Small steps to averting food crisisPosted by Michael Wale
European and global agriculture faces a huge challenge to ensure food security for a greatly increasing global population. Michael Wale investigates a simple, sustainable solution.
Recently, I have been reading a wonderful book called Fair Food by Oran Hesterman. Its subtitle: Growing a Healthy, Sustainable Food System for All, examines the great debate in farming and agriculture: which is best - bigger or smaller? And, how can the small farm system feed the future 9billion hungry mouths in the world.
Of course, what you need to know is that support for large-scale agriculture is based on the lobbying of giant agri-businesses based in Switzerland and America. This is led by corporations such as Monsanto and Syngenta, pushing the alleged advantages of GM crops, which, of course, demand a royalty from their users.
As for how we succeed in feeding the world through huge or small farms, I have contacted our MEPs, because it is the wretched Brussels bureaucrats who make the decisions that really rule our nation. Imagine my horror when Richard Ashworth, the MEP for South East England and Conservative spokesman for Agriculture and Rural Affairs, replied thus: “The general inference in your email was that intensive livestock production and large farms in general are in some way detrimental to the environment, to the developing world and to both farmers and consumers, and that a small farm approach would be the best way to deal with the challenges faced by 21st century agriculture. I am afraid I do not share your vision on this. Both Europeans and global agriculture face the huge challenges of trying to ensure food security for a greatly increasing global population.”
I had a far more heartening reply from the Greens, who actually mean something in Europe, if not yet in Britain. Jean Lambert, Green MEP for London, wrote to me agreeing there should be an end to factory farming, and more encouragement towards locally produced protein crop production. She voted for not only a move away from factory farming in Europe but also a move away from imported soy for animal feed. A shift towards sustainable farming practices and a greater support for small farmers and rural economies, as well as access top healthy food.
It is said within the farming industry that small farms just cannot provide a living, let alone help feed the nation. Another old cliché is that you need at least 500 acres, anything less is useless. This is no longer the case, as demonstrated by Hertfordshire farmer, Tim Waygood.
Tim, who farms 175 acres at Church Farm, Ardley, has a turnover of £900,000. His secret is diversity, and being open all week to the public, who can camp, take part in courses, attend lectures and eat at the farm café, where all the food comes direct from the fields around it.
However, it is Waygood’s agricultural renaissance policy that makes this farm so different. He has introduced a new orchard stretching for eight acres, with no less than 130 varieties of apples, gages, plums, cherries, quince, meddler, pears, damsons, and mulberries. Then there is a further two acres of soft fruit, and a two-acre walnut orchard.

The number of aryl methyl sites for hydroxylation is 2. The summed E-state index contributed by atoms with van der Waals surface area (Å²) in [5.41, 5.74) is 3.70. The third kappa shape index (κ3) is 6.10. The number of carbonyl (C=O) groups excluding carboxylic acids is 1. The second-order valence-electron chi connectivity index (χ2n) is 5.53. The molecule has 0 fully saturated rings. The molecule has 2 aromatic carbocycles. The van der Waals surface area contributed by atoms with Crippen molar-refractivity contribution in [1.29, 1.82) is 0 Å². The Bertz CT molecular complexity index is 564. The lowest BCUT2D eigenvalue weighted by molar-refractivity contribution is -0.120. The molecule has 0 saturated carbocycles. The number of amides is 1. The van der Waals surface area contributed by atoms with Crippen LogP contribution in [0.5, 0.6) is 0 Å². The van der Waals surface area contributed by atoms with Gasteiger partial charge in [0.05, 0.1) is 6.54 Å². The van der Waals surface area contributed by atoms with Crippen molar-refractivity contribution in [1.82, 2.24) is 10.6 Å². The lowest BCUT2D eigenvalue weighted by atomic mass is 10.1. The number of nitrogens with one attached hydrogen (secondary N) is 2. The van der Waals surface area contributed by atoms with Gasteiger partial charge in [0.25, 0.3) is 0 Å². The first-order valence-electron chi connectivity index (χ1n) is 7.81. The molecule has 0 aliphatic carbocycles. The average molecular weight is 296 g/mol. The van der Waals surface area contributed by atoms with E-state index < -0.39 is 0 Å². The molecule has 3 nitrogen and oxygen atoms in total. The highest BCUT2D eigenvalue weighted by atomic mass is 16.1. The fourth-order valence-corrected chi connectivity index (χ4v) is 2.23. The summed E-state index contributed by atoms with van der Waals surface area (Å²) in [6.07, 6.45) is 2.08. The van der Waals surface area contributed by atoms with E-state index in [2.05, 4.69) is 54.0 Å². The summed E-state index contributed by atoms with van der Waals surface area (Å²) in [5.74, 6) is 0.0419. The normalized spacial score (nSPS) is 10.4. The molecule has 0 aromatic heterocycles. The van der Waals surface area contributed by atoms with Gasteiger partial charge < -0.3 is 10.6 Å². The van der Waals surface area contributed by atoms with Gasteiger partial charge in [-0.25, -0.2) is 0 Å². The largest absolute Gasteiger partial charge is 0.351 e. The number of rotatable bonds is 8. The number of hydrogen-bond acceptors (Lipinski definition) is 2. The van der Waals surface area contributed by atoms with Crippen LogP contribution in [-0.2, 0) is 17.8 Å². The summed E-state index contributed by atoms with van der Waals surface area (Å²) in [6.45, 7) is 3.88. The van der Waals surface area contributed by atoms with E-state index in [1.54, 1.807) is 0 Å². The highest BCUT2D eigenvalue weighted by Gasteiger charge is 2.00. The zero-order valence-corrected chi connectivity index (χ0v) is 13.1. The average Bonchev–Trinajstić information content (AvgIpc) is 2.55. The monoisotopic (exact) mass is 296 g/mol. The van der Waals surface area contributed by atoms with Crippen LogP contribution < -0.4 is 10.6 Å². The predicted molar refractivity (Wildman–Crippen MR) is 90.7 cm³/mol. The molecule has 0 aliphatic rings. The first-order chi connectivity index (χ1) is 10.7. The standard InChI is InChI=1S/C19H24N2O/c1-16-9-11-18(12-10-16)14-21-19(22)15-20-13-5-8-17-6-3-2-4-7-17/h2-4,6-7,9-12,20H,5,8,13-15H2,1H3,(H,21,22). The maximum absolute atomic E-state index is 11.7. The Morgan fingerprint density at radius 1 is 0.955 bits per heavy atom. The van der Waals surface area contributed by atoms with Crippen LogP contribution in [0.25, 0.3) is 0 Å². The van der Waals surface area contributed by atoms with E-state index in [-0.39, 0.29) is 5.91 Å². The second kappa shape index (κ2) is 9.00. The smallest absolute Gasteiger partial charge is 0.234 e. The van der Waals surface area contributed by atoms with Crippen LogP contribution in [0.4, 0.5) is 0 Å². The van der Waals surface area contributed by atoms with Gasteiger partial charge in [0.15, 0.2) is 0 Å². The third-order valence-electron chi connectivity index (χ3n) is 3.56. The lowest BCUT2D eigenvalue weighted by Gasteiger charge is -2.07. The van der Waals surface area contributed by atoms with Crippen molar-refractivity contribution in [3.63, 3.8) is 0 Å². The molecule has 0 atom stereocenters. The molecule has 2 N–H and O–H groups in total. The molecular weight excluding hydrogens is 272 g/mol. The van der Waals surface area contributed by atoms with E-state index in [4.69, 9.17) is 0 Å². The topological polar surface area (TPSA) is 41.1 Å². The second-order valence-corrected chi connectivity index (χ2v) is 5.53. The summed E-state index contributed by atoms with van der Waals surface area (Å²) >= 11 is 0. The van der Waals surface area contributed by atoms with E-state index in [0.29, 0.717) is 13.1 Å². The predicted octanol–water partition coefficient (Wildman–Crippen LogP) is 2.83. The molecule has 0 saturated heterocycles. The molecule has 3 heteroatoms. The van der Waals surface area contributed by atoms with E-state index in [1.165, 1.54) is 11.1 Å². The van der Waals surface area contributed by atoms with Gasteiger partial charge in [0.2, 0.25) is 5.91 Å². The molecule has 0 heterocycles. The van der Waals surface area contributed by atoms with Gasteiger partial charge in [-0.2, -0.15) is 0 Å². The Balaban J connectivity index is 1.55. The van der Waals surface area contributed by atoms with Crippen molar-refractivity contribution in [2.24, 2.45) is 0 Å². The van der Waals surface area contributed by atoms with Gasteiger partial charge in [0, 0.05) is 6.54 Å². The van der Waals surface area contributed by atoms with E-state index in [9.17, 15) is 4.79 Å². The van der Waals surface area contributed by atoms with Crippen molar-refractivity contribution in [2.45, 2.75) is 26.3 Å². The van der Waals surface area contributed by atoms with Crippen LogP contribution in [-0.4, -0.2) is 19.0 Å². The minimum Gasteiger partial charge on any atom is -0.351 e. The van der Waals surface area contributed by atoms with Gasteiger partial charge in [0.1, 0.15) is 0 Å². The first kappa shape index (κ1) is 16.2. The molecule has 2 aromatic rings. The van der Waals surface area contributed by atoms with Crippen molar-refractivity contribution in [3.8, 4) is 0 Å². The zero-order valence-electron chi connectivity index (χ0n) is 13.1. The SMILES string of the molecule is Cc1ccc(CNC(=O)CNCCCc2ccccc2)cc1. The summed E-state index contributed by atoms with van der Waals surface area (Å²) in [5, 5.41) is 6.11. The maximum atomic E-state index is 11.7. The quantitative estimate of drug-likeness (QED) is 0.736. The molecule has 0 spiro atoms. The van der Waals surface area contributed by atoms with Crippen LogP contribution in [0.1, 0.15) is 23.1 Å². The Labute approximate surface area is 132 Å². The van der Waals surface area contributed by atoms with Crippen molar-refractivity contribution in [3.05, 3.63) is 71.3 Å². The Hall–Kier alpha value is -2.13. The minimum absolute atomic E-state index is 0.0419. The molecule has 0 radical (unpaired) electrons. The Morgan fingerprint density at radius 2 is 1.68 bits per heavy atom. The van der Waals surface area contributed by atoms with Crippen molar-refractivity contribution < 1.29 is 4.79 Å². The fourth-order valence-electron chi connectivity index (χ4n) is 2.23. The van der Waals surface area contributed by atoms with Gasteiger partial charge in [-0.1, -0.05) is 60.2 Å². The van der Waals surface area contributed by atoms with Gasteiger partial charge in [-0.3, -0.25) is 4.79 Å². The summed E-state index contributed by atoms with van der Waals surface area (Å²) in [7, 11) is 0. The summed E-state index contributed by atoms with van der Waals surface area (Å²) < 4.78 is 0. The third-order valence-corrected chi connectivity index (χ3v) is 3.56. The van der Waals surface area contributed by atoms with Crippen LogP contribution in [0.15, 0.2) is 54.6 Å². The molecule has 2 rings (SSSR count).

All his cattle, meanwhile, are pasture fed. These include red poll cattle, Welsh Mountain and Lleyn sheep, British Lop, and Berkshire pigs. Naturally, there are also hundreds of free-range chickens, alongside ducks, and Norfolk Black and British White turkeys, already fattening up for Christmas.
The centrepiece, however, is the eight acres of kitchen gardens, which produce over 200 varieties of vegetables and herbs, yet Wayward continues to expand, taking over The Jolly Wagoner, a local pub in Ardley, with plans to include farm food on the venue and local ales at the bar.
An even more ambitious plan is about to be take place, after he won the right to run the 175 acre Aldenham Country Park. There were 12 bidders willing to take over the park from Hertfordshire County Council, who put it out to tender after public pressure stopped it closing the site down.
Waygood has big plans for Aldenham. “The first thing we will do is reduce the car parking charge from £5 to £3.30p, so that people who want to walk their dogs won’t feel exploited. I think the price is too high right now.
“There is also a rare breeds farm there, but not that many animals, so Id like to enlarge it as an attraction. The meat from the rare breeds could also be available to eat and buy. I would also sell visitors feed d for them to feed the animals. It will of course be free to wander around.”
Another of his ambitious plans is to plant an orchard to show off the huge number of different British apples. But the plan that really appeals to him is to create several acres split into strips so that people who might be interested in taking up farming could grow and crop what they want.
As Tim explains: “Part-time farming on the continent is quite common. People keep down a job but they also have a smallholding. It’s both pleasure and business.”
I close by wondering where he gets all this energy and enthusiasm. He replies, “I don’t play golf. It’s a pleasure just to farm.”
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